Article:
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I recently received a paper, written by some of my colleagues, who are
trying to predict phytoplankton blooms in human-impacted estuarine
areas, and I think their results can shed some light on our problems.
The citation is:
Roelke, D., L. Cifuentes and P. Eldridge. 1997. Nutrient and
phytoplankton dynamics in a sewage-impacted Gulf coast estuary: a field
test of the PEG-model and equilibrium resource competition theory.
I will paraphrase the main points from their paper:
Generally speaking, when nutrients are limiting, diatoms are superior
competitors for P, while green algae are intermediate and cyanobacteria
are poor P competitors. With respect to N, cyanobacteria are the
superior competitors, followed by diatoms and green algae. As a
consequence, when the N:P ratio is high (generally, 16 N atoms for every
P atom or more) and Si is available, diatoms are favored. When N:P is
high and Si is scarce, green algae are favored, and when N:P is low,
blue-green algae are favored (blue-greens can fix atmospheric nitrogen,
so they can exist in nitrogen-scarce environments). However, when both
N and P are plentiful, and light intensities are high, green algae are
favored because of their faster growth rate.
Algal blooms in nature are usually short-lived, on the order of a month
or two, typically because of the combined effects of nutrient depletion
and "grazing" by planktivores. Blooms are often successional, i.e., a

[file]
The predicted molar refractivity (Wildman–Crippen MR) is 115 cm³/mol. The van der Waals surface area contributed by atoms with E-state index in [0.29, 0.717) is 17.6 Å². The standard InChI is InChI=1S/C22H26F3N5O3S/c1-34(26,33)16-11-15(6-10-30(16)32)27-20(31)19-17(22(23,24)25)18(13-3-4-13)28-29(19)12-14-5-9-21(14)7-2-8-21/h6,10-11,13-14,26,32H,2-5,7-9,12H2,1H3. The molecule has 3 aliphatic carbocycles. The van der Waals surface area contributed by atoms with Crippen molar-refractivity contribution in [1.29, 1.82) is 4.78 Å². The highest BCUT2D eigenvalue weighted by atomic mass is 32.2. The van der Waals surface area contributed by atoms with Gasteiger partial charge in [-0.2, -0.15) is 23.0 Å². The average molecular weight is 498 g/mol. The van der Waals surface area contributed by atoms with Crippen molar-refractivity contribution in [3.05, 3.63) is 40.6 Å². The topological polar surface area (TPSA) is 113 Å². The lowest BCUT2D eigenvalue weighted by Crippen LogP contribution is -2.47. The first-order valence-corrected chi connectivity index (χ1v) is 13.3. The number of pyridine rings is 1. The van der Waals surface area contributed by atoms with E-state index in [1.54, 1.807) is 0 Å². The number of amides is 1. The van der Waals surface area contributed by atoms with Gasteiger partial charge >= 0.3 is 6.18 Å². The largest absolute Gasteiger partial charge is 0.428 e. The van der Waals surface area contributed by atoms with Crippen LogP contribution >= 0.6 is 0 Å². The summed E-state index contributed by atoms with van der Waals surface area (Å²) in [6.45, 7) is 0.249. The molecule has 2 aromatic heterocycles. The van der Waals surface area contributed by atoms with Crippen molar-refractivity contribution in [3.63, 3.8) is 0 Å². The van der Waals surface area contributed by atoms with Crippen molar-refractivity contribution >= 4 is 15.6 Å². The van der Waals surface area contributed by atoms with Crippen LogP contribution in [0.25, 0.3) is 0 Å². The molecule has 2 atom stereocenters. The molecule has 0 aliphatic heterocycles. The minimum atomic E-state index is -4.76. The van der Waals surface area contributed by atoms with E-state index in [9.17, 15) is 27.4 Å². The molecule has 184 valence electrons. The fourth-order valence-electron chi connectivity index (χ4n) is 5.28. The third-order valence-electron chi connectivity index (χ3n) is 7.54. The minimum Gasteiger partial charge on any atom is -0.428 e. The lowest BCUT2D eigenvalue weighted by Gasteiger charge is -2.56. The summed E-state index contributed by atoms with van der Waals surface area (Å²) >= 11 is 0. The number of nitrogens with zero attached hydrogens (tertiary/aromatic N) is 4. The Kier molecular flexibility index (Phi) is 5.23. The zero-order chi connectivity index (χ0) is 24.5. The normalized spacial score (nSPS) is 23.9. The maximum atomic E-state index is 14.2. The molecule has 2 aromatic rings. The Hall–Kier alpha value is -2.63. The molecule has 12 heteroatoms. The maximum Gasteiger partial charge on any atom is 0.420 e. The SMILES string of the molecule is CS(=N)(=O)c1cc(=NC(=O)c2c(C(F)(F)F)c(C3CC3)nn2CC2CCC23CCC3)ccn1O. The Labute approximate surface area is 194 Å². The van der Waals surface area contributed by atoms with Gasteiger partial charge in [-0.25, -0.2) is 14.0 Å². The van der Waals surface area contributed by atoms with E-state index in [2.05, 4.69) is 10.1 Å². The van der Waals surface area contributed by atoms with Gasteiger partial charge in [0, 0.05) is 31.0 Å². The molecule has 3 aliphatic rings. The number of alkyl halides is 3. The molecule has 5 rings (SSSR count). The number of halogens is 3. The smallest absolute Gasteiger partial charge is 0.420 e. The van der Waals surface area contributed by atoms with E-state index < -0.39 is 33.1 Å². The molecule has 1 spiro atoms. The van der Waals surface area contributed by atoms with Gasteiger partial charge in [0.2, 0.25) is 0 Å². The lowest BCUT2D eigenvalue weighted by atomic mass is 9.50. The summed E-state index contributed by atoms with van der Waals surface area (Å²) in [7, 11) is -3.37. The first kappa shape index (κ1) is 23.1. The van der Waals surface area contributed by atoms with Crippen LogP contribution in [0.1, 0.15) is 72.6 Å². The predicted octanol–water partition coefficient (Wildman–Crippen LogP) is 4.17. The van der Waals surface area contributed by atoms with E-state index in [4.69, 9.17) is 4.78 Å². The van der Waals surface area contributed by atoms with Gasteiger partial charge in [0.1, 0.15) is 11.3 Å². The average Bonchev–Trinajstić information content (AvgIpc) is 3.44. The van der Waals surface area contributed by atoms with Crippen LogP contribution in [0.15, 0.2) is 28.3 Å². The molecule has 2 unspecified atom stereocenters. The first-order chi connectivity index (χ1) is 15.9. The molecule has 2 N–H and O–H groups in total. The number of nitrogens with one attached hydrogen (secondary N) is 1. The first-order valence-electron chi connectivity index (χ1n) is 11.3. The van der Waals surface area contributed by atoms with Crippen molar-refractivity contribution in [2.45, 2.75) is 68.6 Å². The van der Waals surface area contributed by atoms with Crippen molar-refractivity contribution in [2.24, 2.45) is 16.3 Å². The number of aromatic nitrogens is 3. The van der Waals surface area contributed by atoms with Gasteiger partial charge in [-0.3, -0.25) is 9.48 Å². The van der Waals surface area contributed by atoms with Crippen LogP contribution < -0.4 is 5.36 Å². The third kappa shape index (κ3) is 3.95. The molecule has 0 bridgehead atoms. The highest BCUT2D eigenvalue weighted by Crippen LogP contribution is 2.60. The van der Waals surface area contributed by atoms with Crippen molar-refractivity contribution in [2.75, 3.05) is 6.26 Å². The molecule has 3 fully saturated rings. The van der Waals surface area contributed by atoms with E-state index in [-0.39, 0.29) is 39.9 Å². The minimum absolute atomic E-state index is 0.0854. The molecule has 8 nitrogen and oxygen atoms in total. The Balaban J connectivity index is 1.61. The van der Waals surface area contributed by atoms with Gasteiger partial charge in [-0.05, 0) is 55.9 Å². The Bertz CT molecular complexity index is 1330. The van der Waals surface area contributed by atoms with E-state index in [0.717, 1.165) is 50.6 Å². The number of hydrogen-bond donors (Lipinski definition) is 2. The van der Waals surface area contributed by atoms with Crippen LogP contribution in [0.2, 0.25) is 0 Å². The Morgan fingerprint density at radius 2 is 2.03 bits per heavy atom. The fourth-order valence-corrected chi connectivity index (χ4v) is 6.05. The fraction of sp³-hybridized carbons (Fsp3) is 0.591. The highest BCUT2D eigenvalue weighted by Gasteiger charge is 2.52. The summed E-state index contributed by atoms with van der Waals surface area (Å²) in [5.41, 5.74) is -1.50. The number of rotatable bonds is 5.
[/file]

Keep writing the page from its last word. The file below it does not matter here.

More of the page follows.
green algae bloom can be followed by a blue-green algae bloom, if N
becomes depleted and P is still abundant. This would certainly be true
in a low N:P environment. Blue-greens can become pervasive, as they are
not heavily grazed.
Anyway, these researchers followed several algal blooms through an
estuary, measured N and P over time, and documented the species
succession. In their conclusions, they stated "succession within the
phytoplankton community showed a degree of predictability to nutrient
perturbations. Therefore, management of the phytoplankton community
composition may be possible". Their ultimate goal is to prevent noxious
algal blooms (e.g., dinoflagellates and blue-greens) by nutrient
manipulation, while encouraging the growth of more desirable algae that
can be consumed by planktivores. This would provide benefits all the
way up the food chain.
In an aquarium, we can more easily manipulate nutrients and control the
effects of grazing than in the wild, so we have a definite advantage.
Increasing N and/or reducing P could be an effective control of green
water, and would also help prevent a successional blue-green algal
bloom. We can also add grazers--many people have had success with
Daphnia, and a ultrafine filter would also be an effective "grazer". We
can also "graze" a blue-green algal bloom by vacuuming. Water changes
would only be effective if the changing water has less N and P than the
aquarium water. Otherwise, a water change may actually extend the life
of the bloom.
Hope everyone finds this as interesting as I did. None of the authors
are aquarists, BTW.